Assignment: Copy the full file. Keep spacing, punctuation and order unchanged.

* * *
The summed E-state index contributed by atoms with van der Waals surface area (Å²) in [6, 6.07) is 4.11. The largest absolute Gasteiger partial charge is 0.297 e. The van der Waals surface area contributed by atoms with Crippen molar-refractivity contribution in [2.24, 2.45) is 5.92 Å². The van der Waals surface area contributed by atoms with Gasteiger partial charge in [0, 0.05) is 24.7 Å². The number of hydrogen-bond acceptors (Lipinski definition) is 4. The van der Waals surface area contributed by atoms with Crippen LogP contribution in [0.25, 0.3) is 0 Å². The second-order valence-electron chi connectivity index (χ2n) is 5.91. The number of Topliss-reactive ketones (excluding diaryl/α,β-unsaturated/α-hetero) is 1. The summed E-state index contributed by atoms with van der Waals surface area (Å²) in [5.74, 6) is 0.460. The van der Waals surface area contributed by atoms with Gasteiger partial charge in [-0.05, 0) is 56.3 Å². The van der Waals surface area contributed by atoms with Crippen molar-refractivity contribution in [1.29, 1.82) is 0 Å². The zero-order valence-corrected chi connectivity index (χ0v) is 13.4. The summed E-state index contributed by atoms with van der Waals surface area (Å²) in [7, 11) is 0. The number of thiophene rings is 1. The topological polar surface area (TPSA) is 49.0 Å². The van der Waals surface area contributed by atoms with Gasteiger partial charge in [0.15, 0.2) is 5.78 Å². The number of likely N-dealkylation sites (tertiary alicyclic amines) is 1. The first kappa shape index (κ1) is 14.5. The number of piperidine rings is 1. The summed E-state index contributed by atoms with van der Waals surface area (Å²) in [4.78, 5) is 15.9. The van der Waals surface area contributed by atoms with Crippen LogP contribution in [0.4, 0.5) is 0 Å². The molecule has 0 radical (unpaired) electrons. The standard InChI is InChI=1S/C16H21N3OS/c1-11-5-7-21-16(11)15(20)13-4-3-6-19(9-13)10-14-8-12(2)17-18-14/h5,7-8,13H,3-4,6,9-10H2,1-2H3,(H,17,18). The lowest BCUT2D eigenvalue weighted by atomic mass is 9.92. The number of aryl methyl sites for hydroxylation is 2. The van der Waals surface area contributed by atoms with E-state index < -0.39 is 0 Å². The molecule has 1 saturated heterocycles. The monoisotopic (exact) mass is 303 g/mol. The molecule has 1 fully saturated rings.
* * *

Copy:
The summed E-state index contributed by atoms with van der Waals surface area (Å²) in [6, 6.07) is 4.11. The largest absolute Gasteiger partial charge is 0.297 e. The van der Waals surface area contributed by atoms with Crippen molar-refractivity contribution in [2.24, 2.45) is 5.92 Å². The van der Waals surface area contributed by atoms with Gasteiger partial charge in [0, 0.05) is 24.7 Å². The number of hydrogen-bond acceptors (Lipinski definition) is 4. The van der Waals surface area contributed by atoms with Crippen LogP contribution in [0.25, 0.3) is 0 Å². The second-order valence-electron chi connectivity index (χ2n) is 5.91. The number of Topliss-reactive ketones (excluding diaryl/α,β-unsaturated/α-hetero) is 1. The summed E-state index contributed by atoms with van der Waals surface area (Å²) in [5.74, 6) is 0.460. The van der Waals surface area contributed by atoms with Gasteiger partial charge in [-0.05, 0) is 56.3 Å². The van der Waals surface area contributed by atoms with Crippen molar-refractivity contribution in [1.29, 1.82) is 0 Å². The zero-order valence-corrected chi connectivity index (χ0v) is 13.4. The summed E-state index contributed by atoms with van der Waals surface area (Å²) in [7, 11) is 0. The number of thiophene rings is 1. The topological polar surface area (TPSA) is 49.0 Å². The van der Waals surface area contributed by atoms with Gasteiger partial charge in [0.15, 0.2) is 5.78 Å². The number of likely N-dealkylation sites (tertiary alicyclic amines) is 1. The first kappa shape index (κ1) is 14.5. The number of piperidine rings is 1. The summed E-state index contributed by atoms with van der Waals surface area (Å²) in [4.78, 5) is 15.9. The van der Waals surface area contributed by atoms with Crippen LogP contribution in [0.4, 0.5) is 0 Å². The molecule has 0 radical (unpaired) electrons. The standard InChI is InChI=1S/C16H21N3OS/c1-11-5-7-21-16(11)15(20)13-4-3-6-19(9-13)10-14-8-12(2)17-18-14/h5,7-8,13H,3-4,6,9-10H2,1-2H3,(H,17,18). The lowest BCUT2D eigenvalue weighted by atomic mass is 9.92. The number of aryl methyl sites for hydroxylation is 2. The van der Waals surface area contributed by atoms with E-state index < -0.39 is 0 Å². The molecule has 1 saturated heterocycles. The monoisotopic (exact) mass is 303 g/mol. The molecule has 1 fully saturated rings.